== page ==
Welcome to the world-famous Barossa Valley
The Barossa Valley is one of Australia’s oldest wine regions and one of the most well-known the world over. Some of the biggest names in Australian wine come from here. Many wine followers know Penfold’s and its enduringly famous label, Grange. Grange is synonymous with luxury and excellence, and often given to mark a life milestone to be opened at a later date: a wedding, a first-born, an anniversary and so on. But there are other Barossa wineries that are household names in New Zealand: Wolf Blass, Yalumba, Peter Lehmann and Grant Burge to name a few.
German settlers arrive
Unlike other parts of Australia that were settled by the British, the Barossa was founded by German migrants. In 1842, they started planting the first vines. Eventually, the new region would go on to play a key role in the Australian wine story at the highest level.
Initially, port-style fortified wines found success. As Australia moved to the production of Table Wines in the mid-20th century, Barossa wines were regarded as inferior to regions like Coonawarra and Padthaway.
But by the late 20th century, boutique wineries began to earn critical acclaim for their wine, in particular, Barossa Shiraz. Big, bold, full-bodied, with rich fruit, chocolate and spice, Barossa Shiraz became an international hit. Shiraz would become the variety for which Australia is best-known.
Visiting The Barossa
The Barossa is in South Australia, around 70kms from the State Capital of Adelaide. It includes both the Barossa Valley and Eden Valleys. The region boasts a staggering 550 grape-growing families – many of whom are on to the sixth generation working their ancestral lands. It’s also a wine tourism paradise, with countless wineries and cellar doors, many of which have well-established restaurants with famous reputations.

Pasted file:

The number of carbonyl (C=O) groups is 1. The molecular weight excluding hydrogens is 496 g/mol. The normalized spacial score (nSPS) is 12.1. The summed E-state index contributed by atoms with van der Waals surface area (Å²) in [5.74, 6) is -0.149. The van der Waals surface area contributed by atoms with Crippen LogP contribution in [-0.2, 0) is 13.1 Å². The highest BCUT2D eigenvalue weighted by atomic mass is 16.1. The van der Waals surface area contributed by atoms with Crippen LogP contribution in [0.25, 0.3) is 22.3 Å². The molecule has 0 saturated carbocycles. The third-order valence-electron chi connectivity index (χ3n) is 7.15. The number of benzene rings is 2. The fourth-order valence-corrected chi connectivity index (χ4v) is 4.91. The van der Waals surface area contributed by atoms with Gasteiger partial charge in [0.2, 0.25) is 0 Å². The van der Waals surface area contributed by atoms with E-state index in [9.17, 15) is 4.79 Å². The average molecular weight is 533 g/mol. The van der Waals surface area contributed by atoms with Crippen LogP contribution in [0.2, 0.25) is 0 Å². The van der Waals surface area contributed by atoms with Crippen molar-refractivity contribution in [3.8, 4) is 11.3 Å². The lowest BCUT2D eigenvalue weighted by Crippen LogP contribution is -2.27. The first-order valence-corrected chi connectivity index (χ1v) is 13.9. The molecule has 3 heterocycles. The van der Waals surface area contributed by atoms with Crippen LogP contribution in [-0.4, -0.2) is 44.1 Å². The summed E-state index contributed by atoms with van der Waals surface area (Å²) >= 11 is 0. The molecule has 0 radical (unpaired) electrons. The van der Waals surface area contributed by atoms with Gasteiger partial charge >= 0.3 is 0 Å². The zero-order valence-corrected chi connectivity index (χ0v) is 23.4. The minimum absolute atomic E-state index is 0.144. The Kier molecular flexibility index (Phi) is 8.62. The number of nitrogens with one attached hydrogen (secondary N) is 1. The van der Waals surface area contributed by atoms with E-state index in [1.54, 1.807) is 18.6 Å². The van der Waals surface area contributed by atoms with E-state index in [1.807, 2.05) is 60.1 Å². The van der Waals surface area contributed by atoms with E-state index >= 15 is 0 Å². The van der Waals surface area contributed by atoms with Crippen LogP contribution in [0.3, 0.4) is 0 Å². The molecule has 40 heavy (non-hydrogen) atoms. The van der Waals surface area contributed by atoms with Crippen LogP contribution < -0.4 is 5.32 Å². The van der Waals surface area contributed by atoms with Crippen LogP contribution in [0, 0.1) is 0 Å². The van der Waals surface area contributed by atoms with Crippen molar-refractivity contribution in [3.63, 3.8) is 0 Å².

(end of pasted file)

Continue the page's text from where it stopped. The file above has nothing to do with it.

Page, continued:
Hot and Cool regions
With the Barossa and the Eden Valley side-by-side, this makes it one of the only regions in Australia to have neighbouring warm (Barossa) and cool (Eden) climates. The warmer Mediterranean-style climate on the Barossa valley floor, with its fertile soils over alluvial sands, loves Shiraz.
Eden Valley Riesling
Early German settlers planted Riesling cuttings from the Rhineland. The first Rieslings were used to make fortified wines. Today, Riesling is made without fortification. Eden Valley whites, especially Riesling, have helped established the region as one of the great New World white producers.
The Barossa is known for growing most other popular varietals, including Cabernet Sauvignon, Semillon, Pinot Noir and Chardonnay.
The Barossa Vintage Festival
In 1947, the Barossa wine growing community celebrated the end of the harvest with a festival for the first time. Today, the Barossa Vintage Festival takes place every year in late April and is the country’s longest-running and largest wine tourism event. Each year, more than 55,000 make the pilgrimage. Local arts, culture, community, entertainment, food and wine are all celebrated over five full-on days. It’s the perfect indoctrination into what is ‘The Barossa’.